There are a lot of different candlestick patterns. Here we explain the most popular ones. The most reliable signals appear on daily. On H4 and H1 the reliability falls. On Weekly and Monthly the reliability of the general trend forecast increases, but the possibility of strong temporary deviations from the trend gets higher as well, for example, candles may have very long shadows.
Reversal patterns indicate the high odds that a trend will change direction. These patterns are helpful in identifying a possible entry points at the beginning of the new trend.
Note that for reversal patterns:
- The longer the trend is, the stronger the signal is.
- The steeper the trend is, the stronger the signal is.
- The signal is stronger if it appears near strong resistance/support level.
- The signal is stronger if there have been tweezers patterns formed in the recent trading sessions
Bearish reversal patterns appear at the end of an uptrend.
Shooting star. A 1-candle pattern. The candle’s body is small. The upper shadow is long and exceeds the body at least in 2 times. The long upper shadow implies that the market tried to find where resistance and supply were located, but the upside was rejected by bears. The candle may be any color, though if it’s bearish, the signal is stronger.
Evening star. A 3-candle pattern. After a long bullish candle, there’s a bullish gap up. The bulls are in control, but they don’t achieve much. The second candle is quite small and its color is not important. The third bearish candle opens with a gap down and fills the previous bullish gap. This candle is often longer than the first one.
Evening doji star. A 3-candle pattern. The pattern is similar to the Evening star, but is considered to be a stronger signal as the middle candle is doji.
Hanging man. A 1-candle pattern. Can signal an end of the bullish trend, a top or a support level. The candle has a long lower shadow, which should be at least twice the length of the real body. The candle may be any color, though if it’s bearish, the signal is stronger. Requires further bearish confirmation. The sell signal is confirmed when a bearish candlestick closes below the open of the candlestick on the left side of this pattern.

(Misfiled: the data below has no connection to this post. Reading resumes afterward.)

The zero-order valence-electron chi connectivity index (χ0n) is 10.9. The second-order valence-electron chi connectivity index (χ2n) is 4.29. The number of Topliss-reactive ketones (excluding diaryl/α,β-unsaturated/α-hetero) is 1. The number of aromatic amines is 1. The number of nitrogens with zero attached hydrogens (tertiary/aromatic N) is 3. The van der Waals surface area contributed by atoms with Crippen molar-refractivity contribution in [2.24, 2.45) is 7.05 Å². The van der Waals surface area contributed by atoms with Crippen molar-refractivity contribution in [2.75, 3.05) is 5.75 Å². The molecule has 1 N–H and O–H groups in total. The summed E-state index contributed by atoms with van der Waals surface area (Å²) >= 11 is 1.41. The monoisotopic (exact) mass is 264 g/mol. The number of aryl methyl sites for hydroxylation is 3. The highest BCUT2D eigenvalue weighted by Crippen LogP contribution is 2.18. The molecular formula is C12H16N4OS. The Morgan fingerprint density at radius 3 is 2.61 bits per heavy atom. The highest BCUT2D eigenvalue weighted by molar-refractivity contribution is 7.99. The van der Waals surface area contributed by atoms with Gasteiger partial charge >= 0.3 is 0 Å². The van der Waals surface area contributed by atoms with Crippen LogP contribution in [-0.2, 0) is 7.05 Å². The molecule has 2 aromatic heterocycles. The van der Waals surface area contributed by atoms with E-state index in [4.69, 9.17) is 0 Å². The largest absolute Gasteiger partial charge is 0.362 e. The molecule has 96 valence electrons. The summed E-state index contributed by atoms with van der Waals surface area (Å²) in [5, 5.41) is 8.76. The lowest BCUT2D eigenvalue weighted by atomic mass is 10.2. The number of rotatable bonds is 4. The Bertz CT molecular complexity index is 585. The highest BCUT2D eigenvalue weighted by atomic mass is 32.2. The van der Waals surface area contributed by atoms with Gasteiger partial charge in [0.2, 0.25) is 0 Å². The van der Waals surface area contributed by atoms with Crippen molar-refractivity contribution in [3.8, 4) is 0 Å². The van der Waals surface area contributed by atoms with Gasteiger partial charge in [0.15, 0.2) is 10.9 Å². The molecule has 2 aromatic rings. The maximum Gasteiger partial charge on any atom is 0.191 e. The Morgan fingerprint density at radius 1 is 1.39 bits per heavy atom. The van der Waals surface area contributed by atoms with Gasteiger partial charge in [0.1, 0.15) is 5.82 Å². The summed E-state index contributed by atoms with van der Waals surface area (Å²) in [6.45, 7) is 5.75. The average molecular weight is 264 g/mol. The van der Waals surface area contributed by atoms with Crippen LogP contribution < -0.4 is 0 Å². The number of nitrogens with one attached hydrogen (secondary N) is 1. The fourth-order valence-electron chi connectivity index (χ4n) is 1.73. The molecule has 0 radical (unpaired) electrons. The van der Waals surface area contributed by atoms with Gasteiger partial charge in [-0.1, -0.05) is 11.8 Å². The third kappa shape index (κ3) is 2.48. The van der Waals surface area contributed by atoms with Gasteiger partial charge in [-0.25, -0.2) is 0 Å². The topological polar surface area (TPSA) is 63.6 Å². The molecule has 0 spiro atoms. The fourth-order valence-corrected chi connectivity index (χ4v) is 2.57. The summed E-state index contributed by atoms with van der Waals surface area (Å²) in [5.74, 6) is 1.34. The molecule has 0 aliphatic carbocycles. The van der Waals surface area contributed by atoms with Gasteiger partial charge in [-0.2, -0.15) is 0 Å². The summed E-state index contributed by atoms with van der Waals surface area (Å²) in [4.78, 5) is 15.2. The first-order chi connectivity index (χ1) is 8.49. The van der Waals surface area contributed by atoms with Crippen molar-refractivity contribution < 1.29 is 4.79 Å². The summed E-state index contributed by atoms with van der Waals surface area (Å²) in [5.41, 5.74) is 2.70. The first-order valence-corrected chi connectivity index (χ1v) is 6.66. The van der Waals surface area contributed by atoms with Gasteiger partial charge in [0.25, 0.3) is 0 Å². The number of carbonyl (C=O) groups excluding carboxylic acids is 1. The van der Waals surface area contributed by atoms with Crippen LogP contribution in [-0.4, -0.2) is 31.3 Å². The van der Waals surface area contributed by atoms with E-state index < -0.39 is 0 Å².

Dark cloud cover. A 2-candle pattern. The first candle is bullish and has a long body. The second candle should open significantly above the first one’s close and close below the 50% of first candle’s body. Its body should also be rather long.
Bearish engulfing pattern. A 3-candle pattern. The first candle is bullish. The second candle is bearish and should open higher than first candle’s high and should close above the first one’s low (completely engulf it). Moderately strong signal.
Bearish harami. A 2-candle pattern. The body of the second candle is completely contained within the body of the first one and has the opposite color.
Bearish harami cross. A 2-candle pattern similar to the Harami. The difference is that the last day is a Doji.
Three black crows. A 3-candle pattern. There’s a series of 3 bearish candles with long bodies. Each candle opens within the body of the previous one, better below its middle. Each candle closes at a new low, near its minimum. The reliability of this pattern is very high, but still, a confirmation in the form of a bearish candlestick with a lower close or a gap-down is suggested.
Bullish reversal patterns appear at the end of an uptrend.
Hammer. A 1-candle pattern. Can signal an end of the bearish trend, a bottom or a support level. The candle has a long lower shadow, which should be at least twice the length of the real body. The color of the hammer doesn’t matter, though if it’s bullish, the signal is stronger. Requires further bullish confirmation. The buy signal is confirmed when a candlestick closes above the opening price of the candlestick on the left side of the hammer.
Morning star. A 3-candle pattern. After a long bearish candle, there’s a bearish gap down. The bears are in control, but they don’t achieve much. The second candle is quite small and its color is not important. The third bullish candle opens with a gap up and fills the previous bearish gap. This candle is often longer than the first one.
Morning doji star. A 3-candle pattern. Almost the same as previous, but some traders consider it a stronger signal.
Inverted hammer. A 1-candle pattern. The candle has a small body and a long upper shadow, which is at least in 2 times longer than the real body. The color of the hammer doesn’t matter, though if it’s bullish, the signal is stronger. Requires further bullish confirmation.
Piercing line. A 2-candle pattern. The first candle is long and bearish. The second candle opens with a gap down, below the close of the first one. It’s a big bullish candle, which closes above the 50% of first candle’s body. Both bodies should be long enough. Moderately strong signal.
Bullish harami. A 2-candle pattern. The body of the second candle is completely contained within the body of the first one and has the opposite color.
Bullish harami cross. A 2-candle pattern similar to the Harami. The difference is that the last day is a Doji.
Bullish engulfing pattern. A 2-candle pattern appears at the end of the downtrend. The second (bullish) candle should open lower than first candle’s low and should close above first one’s high (completely engulf it). Moderately strong signal.
Three white soldiers. A 3-candle pattern. There’s a series of 3 bullish candles with long bodies. Each candle should open within the previous body, better above its middle. Each candle closes at a new high, near its maximum. The reliability of this pattern is very high, but still, a confirmation in the form of a white candlestick with a higher close or a gap-up is suggested.